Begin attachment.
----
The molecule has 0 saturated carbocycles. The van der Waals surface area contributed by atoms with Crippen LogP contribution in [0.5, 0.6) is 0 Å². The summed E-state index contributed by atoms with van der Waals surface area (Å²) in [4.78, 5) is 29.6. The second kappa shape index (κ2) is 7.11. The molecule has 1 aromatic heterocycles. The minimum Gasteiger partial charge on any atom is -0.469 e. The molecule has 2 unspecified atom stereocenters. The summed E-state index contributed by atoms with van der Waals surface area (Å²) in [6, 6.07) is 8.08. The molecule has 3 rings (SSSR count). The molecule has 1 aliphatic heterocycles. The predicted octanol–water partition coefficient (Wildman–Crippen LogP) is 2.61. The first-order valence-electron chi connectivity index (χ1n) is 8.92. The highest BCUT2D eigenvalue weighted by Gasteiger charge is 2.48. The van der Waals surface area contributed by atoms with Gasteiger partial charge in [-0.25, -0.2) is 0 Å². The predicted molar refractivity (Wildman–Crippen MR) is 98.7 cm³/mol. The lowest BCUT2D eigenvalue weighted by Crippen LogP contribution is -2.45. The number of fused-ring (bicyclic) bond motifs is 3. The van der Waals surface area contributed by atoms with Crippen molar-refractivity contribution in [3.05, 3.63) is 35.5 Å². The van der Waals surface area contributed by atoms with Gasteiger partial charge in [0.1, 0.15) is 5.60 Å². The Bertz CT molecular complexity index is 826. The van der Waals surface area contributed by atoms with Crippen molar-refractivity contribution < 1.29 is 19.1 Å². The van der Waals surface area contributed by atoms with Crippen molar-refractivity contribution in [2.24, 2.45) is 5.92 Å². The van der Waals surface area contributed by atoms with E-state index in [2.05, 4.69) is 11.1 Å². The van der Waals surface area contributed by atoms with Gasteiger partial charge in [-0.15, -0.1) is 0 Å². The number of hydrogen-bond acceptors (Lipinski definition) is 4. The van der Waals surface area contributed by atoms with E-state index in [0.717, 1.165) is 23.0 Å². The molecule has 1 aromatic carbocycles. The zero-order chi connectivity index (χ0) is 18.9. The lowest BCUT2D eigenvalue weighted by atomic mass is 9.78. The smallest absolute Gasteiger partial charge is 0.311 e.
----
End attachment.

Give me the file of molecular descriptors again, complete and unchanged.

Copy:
The molecule has 0 saturated carbocycles. The van der Waals surface area contributed by atoms with Crippen LogP contribution in [0.5, 0.6) is 0 Å². The summed E-state index contributed by atoms with van der Waals surface area (Å²) in [4.78, 5) is 29.6. The second kappa shape index (κ2) is 7.11. The molecule has 1 aromatic heterocycles. The minimum Gasteiger partial charge on any atom is -0.469 e. The molecule has 2 unspecified atom stereocenters. The summed E-state index contributed by atoms with van der Waals surface area (Å²) in [6, 6.07) is 8.08. The molecule has 3 rings (SSSR count). The molecule has 1 aliphatic heterocycles. The predicted octanol–water partition coefficient (Wildman–Crippen LogP) is 2.61. The first-order valence-electron chi connectivity index (χ1n) is 8.92. The highest BCUT2D eigenvalue weighted by Gasteiger charge is 2.48. The van der Waals surface area contributed by atoms with Gasteiger partial charge in [-0.25, -0.2) is 0 Å². The predicted molar refractivity (Wildman–Crippen MR) is 98.7 cm³/mol. The lowest BCUT2D eigenvalue weighted by Crippen LogP contribution is -2.45. The number of fused-ring (bicyclic) bond motifs is 3. The van der Waals surface area contributed by atoms with Crippen molar-refractivity contribution in [3.05, 3.63) is 35.5 Å². The van der Waals surface area contributed by atoms with Gasteiger partial charge in [0.1, 0.15) is 5.60 Å². The Bertz CT molecular complexity index is 826. The van der Waals surface area contributed by atoms with Crippen molar-refractivity contribution < 1.29 is 19.1 Å². The van der Waals surface area contributed by atoms with Crippen molar-refractivity contribution in [2.24, 2.45) is 5.92 Å². The van der Waals surface area contributed by atoms with E-state index in [2.05, 4.69) is 11.1 Å². The van der Waals surface area contributed by atoms with Gasteiger partial charge in [-0.15, -0.1) is 0 Å². The number of hydrogen-bond acceptors (Lipinski definition) is 4. The van der Waals surface area contributed by atoms with E-state index in [0.717, 1.165) is 23.0 Å². The molecule has 1 aromatic carbocycles. The zero-order chi connectivity index (χ0) is 18.9. The lowest BCUT2D eigenvalue weighted by atomic mass is 9.78. The smallest absolute Gasteiger partial charge is 0.311 e.